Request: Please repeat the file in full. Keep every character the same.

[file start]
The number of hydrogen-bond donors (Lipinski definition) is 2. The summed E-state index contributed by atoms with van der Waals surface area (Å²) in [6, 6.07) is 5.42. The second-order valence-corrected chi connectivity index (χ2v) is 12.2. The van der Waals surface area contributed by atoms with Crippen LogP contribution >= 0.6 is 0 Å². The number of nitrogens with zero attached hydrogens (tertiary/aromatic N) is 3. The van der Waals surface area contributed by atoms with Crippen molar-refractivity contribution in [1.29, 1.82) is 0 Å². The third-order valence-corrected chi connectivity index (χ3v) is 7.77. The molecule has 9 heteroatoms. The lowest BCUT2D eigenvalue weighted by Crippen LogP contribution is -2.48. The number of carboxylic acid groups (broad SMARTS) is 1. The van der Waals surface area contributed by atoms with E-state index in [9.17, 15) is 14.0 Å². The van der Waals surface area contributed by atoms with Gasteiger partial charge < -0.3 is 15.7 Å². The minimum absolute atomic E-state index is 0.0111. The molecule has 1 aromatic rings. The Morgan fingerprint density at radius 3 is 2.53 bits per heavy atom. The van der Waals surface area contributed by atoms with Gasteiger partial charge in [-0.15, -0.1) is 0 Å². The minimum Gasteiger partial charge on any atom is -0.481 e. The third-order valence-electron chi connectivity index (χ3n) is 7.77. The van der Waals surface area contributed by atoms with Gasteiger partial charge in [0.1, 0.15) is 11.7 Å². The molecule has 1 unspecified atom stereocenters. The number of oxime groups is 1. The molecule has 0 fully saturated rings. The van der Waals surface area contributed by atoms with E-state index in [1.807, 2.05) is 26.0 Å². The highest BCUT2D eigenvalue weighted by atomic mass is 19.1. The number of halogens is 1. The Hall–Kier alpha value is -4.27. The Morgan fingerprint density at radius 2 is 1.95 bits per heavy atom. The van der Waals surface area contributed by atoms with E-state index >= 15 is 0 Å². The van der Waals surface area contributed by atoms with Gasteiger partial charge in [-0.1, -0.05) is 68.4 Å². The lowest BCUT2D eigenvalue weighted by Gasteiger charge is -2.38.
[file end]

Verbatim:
The number of hydrogen-bond donors (Lipinski definition) is 2. The summed E-state index contributed by atoms with van der Waals surface area (Å²) in [6, 6.07) is 5.42. The second-order valence-corrected chi connectivity index (χ2v) is 12.2. The van der Waals surface area contributed by atoms with Crippen LogP contribution >= 0.6 is 0 Å². The number of nitrogens with zero attached hydrogens (tertiary/aromatic N) is 3. The van der Waals surface area contributed by atoms with Crippen molar-refractivity contribution in [1.29, 1.82) is 0 Å². The third-order valence-corrected chi connectivity index (χ3v) is 7.77. The molecule has 9 heteroatoms. The lowest BCUT2D eigenvalue weighted by Crippen LogP contribution is -2.48. The number of carboxylic acid groups (broad SMARTS) is 1. The van der Waals surface area contributed by atoms with E-state index in [9.17, 15) is 14.0 Å². The van der Waals surface area contributed by atoms with Gasteiger partial charge < -0.3 is 15.7 Å². The minimum absolute atomic E-state index is 0.0111. The molecule has 1 aromatic rings. The Morgan fingerprint density at radius 3 is 2.53 bits per heavy atom. The van der Waals surface area contributed by atoms with Gasteiger partial charge in [-0.15, -0.1) is 0 Å². The minimum Gasteiger partial charge on any atom is -0.481 e. The third-order valence-electron chi connectivity index (χ3n) is 7.77. The van der Waals surface area contributed by atoms with Gasteiger partial charge in [0.1, 0.15) is 11.7 Å². The molecule has 1 unspecified atom stereocenters. The number of oxime groups is 1. The molecule has 0 fully saturated rings. The van der Waals surface area contributed by atoms with E-state index in [1.807, 2.05) is 26.0 Å². The highest BCUT2D eigenvalue weighted by atomic mass is 19.1. The number of halogens is 1. The Hall–Kier alpha value is -4.27. The Morgan fingerprint density at radius 2 is 1.95 bits per heavy atom. The van der Waals surface area contributed by atoms with E-state index >= 15 is 0 Å². The van der Waals surface area contributed by atoms with Gasteiger partial charge in [-0.1, -0.05) is 68.4 Å². The lowest BCUT2D eigenvalue weighted by Gasteiger charge is -2.38.